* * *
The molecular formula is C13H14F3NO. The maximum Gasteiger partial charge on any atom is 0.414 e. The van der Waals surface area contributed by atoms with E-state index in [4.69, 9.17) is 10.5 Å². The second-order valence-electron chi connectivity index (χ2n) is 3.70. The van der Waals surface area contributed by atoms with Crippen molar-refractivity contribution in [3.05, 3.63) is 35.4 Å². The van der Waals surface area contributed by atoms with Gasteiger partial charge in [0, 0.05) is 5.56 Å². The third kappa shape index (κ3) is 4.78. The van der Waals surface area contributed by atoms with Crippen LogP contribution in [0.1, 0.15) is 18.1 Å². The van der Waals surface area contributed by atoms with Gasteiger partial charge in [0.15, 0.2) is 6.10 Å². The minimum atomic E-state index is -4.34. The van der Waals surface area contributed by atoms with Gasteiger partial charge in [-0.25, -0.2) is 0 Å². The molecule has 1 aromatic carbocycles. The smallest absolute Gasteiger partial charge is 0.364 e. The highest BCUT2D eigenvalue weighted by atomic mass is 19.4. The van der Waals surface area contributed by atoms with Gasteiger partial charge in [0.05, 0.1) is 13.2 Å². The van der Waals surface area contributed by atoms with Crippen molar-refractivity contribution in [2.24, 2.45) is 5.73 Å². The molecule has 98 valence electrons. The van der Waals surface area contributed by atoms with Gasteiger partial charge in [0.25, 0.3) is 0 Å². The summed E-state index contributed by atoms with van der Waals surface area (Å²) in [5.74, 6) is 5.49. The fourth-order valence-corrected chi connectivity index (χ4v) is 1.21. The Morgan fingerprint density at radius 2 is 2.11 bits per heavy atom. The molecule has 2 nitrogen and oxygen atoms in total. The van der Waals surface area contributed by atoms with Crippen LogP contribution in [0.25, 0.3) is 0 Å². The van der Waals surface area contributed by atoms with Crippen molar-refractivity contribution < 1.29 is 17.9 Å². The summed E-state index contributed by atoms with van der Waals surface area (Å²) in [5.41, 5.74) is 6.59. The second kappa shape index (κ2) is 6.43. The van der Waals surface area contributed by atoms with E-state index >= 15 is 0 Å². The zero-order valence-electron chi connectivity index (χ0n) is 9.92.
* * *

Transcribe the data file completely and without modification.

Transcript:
The molecular formula is C13H14F3NO. The maximum Gasteiger partial charge on any atom is 0.414 e. The van der Waals surface area contributed by atoms with E-state index in [4.69, 9.17) is 10.5 Å². The second-order valence-electron chi connectivity index (χ2n) is 3.70. The van der Waals surface area contributed by atoms with Crippen molar-refractivity contribution in [3.05, 3.63) is 35.4 Å². The van der Waals surface area contributed by atoms with Gasteiger partial charge in [0, 0.05) is 5.56 Å². The third kappa shape index (κ3) is 4.78. The van der Waals surface area contributed by atoms with Crippen LogP contribution in [0.1, 0.15) is 18.1 Å². The van der Waals surface area contributed by atoms with Gasteiger partial charge in [0.15, 0.2) is 6.10 Å². The minimum atomic E-state index is -4.34. The van der Waals surface area contributed by atoms with Gasteiger partial charge in [-0.25, -0.2) is 0 Å². The molecule has 1 aromatic carbocycles. The smallest absolute Gasteiger partial charge is 0.364 e. The highest BCUT2D eigenvalue weighted by atomic mass is 19.4. The van der Waals surface area contributed by atoms with Gasteiger partial charge in [0.05, 0.1) is 13.2 Å². The van der Waals surface area contributed by atoms with Crippen molar-refractivity contribution in [2.24, 2.45) is 5.73 Å². The molecule has 98 valence electrons. The van der Waals surface area contributed by atoms with Gasteiger partial charge in [0.25, 0.3) is 0 Å². The summed E-state index contributed by atoms with van der Waals surface area (Å²) in [5.74, 6) is 5.49. The fourth-order valence-corrected chi connectivity index (χ4v) is 1.21. The Morgan fingerprint density at radius 2 is 2.11 bits per heavy atom. The molecule has 2 nitrogen and oxygen atoms in total. The van der Waals surface area contributed by atoms with Crippen LogP contribution in [0.25, 0.3) is 0 Å². The van der Waals surface area contributed by atoms with Crippen molar-refractivity contribution < 1.29 is 17.9 Å². The summed E-state index contributed by atoms with van der Waals surface area (Å²) in [5.41, 5.74) is 6.59. The second kappa shape index (κ2) is 6.43. The van der Waals surface area contributed by atoms with E-state index >= 15 is 0 Å². The zero-order valence-electron chi connectivity index (χ0n) is 9.92.